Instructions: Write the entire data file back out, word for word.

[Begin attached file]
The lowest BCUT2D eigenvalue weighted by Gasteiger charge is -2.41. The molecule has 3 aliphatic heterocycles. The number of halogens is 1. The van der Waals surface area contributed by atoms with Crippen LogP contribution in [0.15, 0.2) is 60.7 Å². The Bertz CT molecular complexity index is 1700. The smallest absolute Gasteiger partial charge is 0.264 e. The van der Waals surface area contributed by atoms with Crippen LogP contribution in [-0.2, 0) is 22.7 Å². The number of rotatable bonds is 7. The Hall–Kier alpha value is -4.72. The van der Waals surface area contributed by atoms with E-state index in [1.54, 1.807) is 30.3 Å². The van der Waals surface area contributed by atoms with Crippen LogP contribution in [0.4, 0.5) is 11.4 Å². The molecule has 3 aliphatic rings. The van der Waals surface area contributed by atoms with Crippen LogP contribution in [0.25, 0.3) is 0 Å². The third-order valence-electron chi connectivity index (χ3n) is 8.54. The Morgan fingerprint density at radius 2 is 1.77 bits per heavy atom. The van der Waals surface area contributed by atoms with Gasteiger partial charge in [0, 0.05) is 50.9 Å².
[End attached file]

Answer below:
The lowest BCUT2D eigenvalue weighted by Gasteiger charge is -2.41. The molecule has 3 aliphatic heterocycles. The number of halogens is 1. The van der Waals surface area contributed by atoms with Crippen LogP contribution in [0.15, 0.2) is 60.7 Å². The Bertz CT molecular complexity index is 1700. The smallest absolute Gasteiger partial charge is 0.264 e. The van der Waals surface area contributed by atoms with Crippen LogP contribution in [-0.2, 0) is 22.7 Å². The number of rotatable bonds is 7. The Hall–Kier alpha value is -4.72. The van der Waals surface area contributed by atoms with E-state index in [1.54, 1.807) is 30.3 Å². The van der Waals surface area contributed by atoms with Crippen LogP contribution in [0.4, 0.5) is 11.4 Å². The molecule has 3 aliphatic rings. The van der Waals surface area contributed by atoms with Crippen LogP contribution in [0.25, 0.3) is 0 Å². The third-order valence-electron chi connectivity index (χ3n) is 8.54. The Morgan fingerprint density at radius 2 is 1.77 bits per heavy atom. The van der Waals surface area contributed by atoms with Gasteiger partial charge in [0, 0.05) is 50.9 Å².